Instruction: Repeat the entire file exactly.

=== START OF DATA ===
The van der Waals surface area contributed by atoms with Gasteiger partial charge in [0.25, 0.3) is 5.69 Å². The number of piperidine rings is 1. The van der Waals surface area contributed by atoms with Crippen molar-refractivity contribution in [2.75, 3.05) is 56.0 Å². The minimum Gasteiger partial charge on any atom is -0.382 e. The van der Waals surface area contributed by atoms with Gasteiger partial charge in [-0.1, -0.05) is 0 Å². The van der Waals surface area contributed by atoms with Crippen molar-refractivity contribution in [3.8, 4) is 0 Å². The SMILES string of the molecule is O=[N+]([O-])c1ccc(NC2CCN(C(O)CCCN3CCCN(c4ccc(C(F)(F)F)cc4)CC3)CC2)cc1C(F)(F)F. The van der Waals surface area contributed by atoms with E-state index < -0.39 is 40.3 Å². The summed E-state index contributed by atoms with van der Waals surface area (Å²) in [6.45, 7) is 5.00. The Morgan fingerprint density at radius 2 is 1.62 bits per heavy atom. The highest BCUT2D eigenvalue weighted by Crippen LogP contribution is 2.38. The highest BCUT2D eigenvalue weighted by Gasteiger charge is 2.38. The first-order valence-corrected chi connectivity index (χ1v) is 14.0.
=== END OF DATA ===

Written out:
The van der Waals surface area contributed by atoms with Gasteiger partial charge in [0.25, 0.3) is 5.69 Å². The number of piperidine rings is 1. The van der Waals surface area contributed by atoms with Crippen molar-refractivity contribution in [2.75, 3.05) is 56.0 Å². The minimum Gasteiger partial charge on any atom is -0.382 e. The van der Waals surface area contributed by atoms with Gasteiger partial charge in [-0.1, -0.05) is 0 Å². The van der Waals surface area contributed by atoms with Crippen molar-refractivity contribution in [3.8, 4) is 0 Å². The SMILES string of the molecule is O=[N+]([O-])c1ccc(NC2CCN(C(O)CCCN3CCCN(c4ccc(C(F)(F)F)cc4)CC3)CC2)cc1C(F)(F)F. The van der Waals surface area contributed by atoms with E-state index < -0.39 is 40.3 Å². The summed E-state index contributed by atoms with van der Waals surface area (Å²) in [6.45, 7) is 5.00. The Morgan fingerprint density at radius 2 is 1.62 bits per heavy atom. The highest BCUT2D eigenvalue weighted by Crippen LogP contribution is 2.38. The highest BCUT2D eigenvalue weighted by Gasteiger charge is 2.38. The first-order valence-corrected chi connectivity index (χ1v) is 14.0.